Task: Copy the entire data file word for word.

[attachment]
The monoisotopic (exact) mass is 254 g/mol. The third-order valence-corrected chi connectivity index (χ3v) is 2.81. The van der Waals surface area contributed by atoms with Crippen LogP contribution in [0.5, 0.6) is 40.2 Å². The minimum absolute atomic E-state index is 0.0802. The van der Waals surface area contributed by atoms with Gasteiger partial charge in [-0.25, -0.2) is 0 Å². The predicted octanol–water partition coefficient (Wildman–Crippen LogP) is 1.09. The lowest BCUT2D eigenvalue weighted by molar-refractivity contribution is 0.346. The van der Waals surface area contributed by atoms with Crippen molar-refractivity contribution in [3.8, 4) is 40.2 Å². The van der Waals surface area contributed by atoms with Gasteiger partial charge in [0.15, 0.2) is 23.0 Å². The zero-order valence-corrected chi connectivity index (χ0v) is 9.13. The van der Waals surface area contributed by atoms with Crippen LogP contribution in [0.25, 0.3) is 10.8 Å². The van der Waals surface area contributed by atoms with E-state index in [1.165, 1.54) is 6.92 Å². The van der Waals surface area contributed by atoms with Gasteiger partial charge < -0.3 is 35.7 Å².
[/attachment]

The monoisotopic (exact) mass is 254 g/mol. The third-order valence-corrected chi connectivity index (χ3v) is 2.81. The van der Waals surface area contributed by atoms with Crippen LogP contribution in [0.5, 0.6) is 40.2 Å². The minimum absolute atomic E-state index is 0.0802. The van der Waals surface area contributed by atoms with Gasteiger partial charge in [-0.25, -0.2) is 0 Å². The predicted octanol–water partition coefficient (Wildman–Crippen LogP) is 1.09. The lowest BCUT2D eigenvalue weighted by molar-refractivity contribution is 0.346. The van der Waals surface area contributed by atoms with Crippen molar-refractivity contribution in [3.8, 4) is 40.2 Å². The van der Waals surface area contributed by atoms with Gasteiger partial charge in [0.15, 0.2) is 23.0 Å². The zero-order valence-corrected chi connectivity index (χ0v) is 9.13. The van der Waals surface area contributed by atoms with Crippen LogP contribution in [0.25, 0.3) is 10.8 Å². The van der Waals surface area contributed by atoms with E-state index in [1.165, 1.54) is 6.92 Å². The van der Waals surface area contributed by atoms with Gasteiger partial charge < -0.3 is 35.7 Å².